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The Inquisition of the Middle Ages; its organization and operation.

Author: Henry Charles Lea
Publisher: London, Eyre & Spottiswoode, 1963.
Edition/Format:   Print book : EnglishView all editions and formats
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Genre/Form: History
Additional Physical Format: Online version:
Lea, Henry Charles, 1825-1909.
Inquisition of the Middle Ages.
London, Eyre & Spottiswoode, 1963
(OCoLC)698023596
Document Type: Book
All Authors / Contributors: Henry Charles Lea
OCLC Number: 1260474
Notes: Consists of chapters 7-14 of v. 1. of the author's History of the Inquisition of the Middle Ages, published in 1887.
Description: 326 pages 23 cm
Contents: Historical introduction --
1. The Inquisition founded --
Uncertainty in the discovery and punishment of heretics --
Growth of Episcopal jurisdiction --
Procedure in Episcopal courts: The Inquisitorial process --
System of inquests --
Efforts to establish an Episcopal institution --
Endeavor to create a Legatine Inquisition --
Fitness of the Mendicant orders for the work --
Secular legislation for suppression of heresy --
Edict of Gregory IX in 1231: Secular inquisition tried --
Tentative introduction of papal inquisitors --
Dominicans invested with inquisitorial functions --
Episcopal function snot superseded --
Struggle between bishops and inquisitors --
Settlement when Inquisition becomes permanent --
Control given to inquisitors in Italy; in France; in Aragon --
All opposing legislation annulled --
All social forces placed at command of inquisition --
Absence of supervision and accountability --
Extent of jurisdiction --
Penalty of impeding the Inquisition --
Fruitless rivalry of the bishops --
Limits of extension of the Inquisition --
The Northern nations virtually exempt --
Africa and the East --
Vicissitudes of Episcopal Inquisition --
Greater efficiency of the papal Inquisition --
Bernard Gui's model inquisitor --
Simplicity of the Inquisition --
Inquisitorial districts: itinerant inquest --
Time of grace: its efficiency --
Buildings and prisons --
Personnel of the tribunal --
The records: their completeness and importance --
Familiars: question of bearing arms --
Resources of the state of at command of inquisitors --
Episcopal concurrence in sentence --
The assembly of experts --
The Sermo or Auto de Fe --
Cooperation of tribunals --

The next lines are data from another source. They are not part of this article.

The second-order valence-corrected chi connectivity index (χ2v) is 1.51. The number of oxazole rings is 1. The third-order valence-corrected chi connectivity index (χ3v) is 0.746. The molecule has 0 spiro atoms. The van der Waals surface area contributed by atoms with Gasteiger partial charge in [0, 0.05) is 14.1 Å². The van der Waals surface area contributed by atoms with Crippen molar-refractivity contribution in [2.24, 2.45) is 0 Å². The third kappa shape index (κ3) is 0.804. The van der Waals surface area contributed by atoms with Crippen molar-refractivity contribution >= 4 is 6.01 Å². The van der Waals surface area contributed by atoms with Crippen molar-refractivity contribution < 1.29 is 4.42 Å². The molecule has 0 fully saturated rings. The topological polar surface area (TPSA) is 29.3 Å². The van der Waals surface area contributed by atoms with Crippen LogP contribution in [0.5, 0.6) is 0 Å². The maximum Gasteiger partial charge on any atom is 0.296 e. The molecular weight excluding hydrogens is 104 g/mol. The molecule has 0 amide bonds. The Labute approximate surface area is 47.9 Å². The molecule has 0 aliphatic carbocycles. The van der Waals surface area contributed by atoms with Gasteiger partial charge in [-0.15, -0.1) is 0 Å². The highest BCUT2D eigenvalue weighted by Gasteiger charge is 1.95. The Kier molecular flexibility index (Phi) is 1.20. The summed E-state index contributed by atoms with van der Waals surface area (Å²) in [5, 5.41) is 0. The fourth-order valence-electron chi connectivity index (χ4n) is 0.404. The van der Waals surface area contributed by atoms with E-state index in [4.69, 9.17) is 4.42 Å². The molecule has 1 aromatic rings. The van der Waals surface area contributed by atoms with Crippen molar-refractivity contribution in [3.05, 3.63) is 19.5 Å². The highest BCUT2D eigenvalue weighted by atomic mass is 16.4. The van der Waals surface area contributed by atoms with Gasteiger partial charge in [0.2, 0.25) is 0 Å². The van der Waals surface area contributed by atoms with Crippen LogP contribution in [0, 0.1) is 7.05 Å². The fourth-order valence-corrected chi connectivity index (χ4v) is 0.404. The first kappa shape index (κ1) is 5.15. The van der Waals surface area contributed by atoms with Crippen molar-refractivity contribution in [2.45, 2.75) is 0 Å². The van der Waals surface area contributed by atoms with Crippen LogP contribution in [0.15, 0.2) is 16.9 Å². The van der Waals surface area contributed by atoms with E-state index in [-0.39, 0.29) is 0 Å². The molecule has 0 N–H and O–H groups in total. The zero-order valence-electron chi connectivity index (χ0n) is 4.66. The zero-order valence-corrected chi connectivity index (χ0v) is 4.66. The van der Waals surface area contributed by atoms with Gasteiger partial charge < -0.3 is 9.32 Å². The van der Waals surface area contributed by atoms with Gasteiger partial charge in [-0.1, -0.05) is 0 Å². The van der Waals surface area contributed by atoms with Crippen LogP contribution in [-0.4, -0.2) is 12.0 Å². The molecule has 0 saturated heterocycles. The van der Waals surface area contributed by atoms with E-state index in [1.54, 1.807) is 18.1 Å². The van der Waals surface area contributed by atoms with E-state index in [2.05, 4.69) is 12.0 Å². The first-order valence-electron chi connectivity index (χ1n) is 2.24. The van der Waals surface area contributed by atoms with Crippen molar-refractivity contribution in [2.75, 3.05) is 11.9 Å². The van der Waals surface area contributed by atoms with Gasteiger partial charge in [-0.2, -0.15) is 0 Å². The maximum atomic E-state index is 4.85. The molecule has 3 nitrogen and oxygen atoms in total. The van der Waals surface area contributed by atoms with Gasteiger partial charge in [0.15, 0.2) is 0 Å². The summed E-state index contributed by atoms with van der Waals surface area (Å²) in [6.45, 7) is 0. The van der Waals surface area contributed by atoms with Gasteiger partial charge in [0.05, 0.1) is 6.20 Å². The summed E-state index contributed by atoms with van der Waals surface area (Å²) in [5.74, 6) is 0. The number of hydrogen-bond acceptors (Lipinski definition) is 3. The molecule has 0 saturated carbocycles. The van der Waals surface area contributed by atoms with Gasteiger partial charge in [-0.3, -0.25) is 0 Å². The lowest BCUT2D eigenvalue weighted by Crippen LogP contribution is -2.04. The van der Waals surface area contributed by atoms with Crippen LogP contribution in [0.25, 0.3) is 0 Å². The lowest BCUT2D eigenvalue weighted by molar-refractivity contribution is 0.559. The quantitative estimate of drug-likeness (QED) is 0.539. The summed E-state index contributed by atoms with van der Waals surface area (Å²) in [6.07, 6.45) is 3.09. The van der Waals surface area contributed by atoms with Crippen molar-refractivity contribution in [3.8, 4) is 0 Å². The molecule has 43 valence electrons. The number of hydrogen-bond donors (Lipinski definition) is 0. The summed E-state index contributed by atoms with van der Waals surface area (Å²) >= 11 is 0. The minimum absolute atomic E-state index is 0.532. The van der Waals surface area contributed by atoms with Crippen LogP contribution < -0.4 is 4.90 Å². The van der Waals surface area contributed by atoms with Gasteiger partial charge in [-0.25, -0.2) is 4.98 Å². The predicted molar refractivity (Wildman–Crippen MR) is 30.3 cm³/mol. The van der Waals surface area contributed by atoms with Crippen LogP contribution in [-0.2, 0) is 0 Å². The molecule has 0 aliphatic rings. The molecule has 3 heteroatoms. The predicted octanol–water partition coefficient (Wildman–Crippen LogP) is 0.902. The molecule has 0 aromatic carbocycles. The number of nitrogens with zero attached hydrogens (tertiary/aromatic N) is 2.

Occasional inquisitors --
General --
3. The Inquisitorial process --
Inquisitor both judge and confessor --
Difficulty of proving heresy --
The inquisitorial process universally employed --
Age of responsibility: proceedings in Absentia: the dead --
All safeguards withdrawn: secrecy of procedure --
Confession not requisite for conviction --
Importance attached to confession --
Interrogatory of the accused --
Resources for extracting confession: deceit --
Irregular tortures, mental and physical : delays --
Formal torture --
Restricted by Clement V --
Rules for its employment --
Retraction of confessions 4. Evidence --
Comparative unimportance of witnesses --
Flimsiness of evidence admitted --
The crime known as "suspicion of heresy" --
Number of witnesses: no restrictions as to character or age --
Mortal enmity the only disability --
Secrecy of the confessional disregarded --
Suppression of names of witnesses --
Evidence sometimes withheld --
Frequency of false witness: its penalty --
5. The defense --
Opportunity of defense reduced to a minimum --
Denial of counsel --
Malice of witnesses the only defense --
Prosecution of the dead --
Defence practically impossible: appeals --
Condemnation virtually inevitable --
Suspicion of heresy: light, vehement, and violent --
Purgation by conjurators --
Abjuration --
6. The sentence --
Penance not punishment --
Grades of penance --
Miscellaneous penances --
Flagellation --
Pilgrimages --
Crusades to Palestine --
Wearing crosses --
Fines and commutations --
Unfulfilled penance --
Bail --
Abuses: bribery and extortion --
Destruction of houses --
Arbitrary penalties --
Imprisonment --
Troubles about the expenses --
Treatment of prisoners --
Comparative frequency of different penalties --
Modification of sentences --
Penitents never pardoned, although reprieved --
Penalties of descendants --
Inquisitorial excommunication --
7. Confiscation --
Origin in the Roman law --
The church responsible for its introduction --
Varying practice in decreeing it --
Degree of criminality entailing it --
Question of the dowers of wives --
The church shares the spoils of Italy --
In France they are seized by the state --
The bishops obtain a share --
Rapacity of confiscation --
Alienations and obligations void --
Paralyzing influence on commercial development --
Expenses of Inquisition, how defrayed --
Persecution dependent on confiscation --
8. The stake --
Theoretical irresponsibility of the Inquisition --
The church coerces the secular power to burn heretics --
Only impenitent heretics burned --
Relapse: hesitation as to its penalty: burning decided upon --
Difficulty of defining relapse --
Refusal to submit to penance --
Probable frequency of burning --
Details of execution --
Burning of books --
Influence of inquisitorial methods on the church --
Influence on secular jurisprudence.
Other Titles: History of the Inquisition of the Middle Ages
Responsibility: With an historical introd. by Walter Ullmann.

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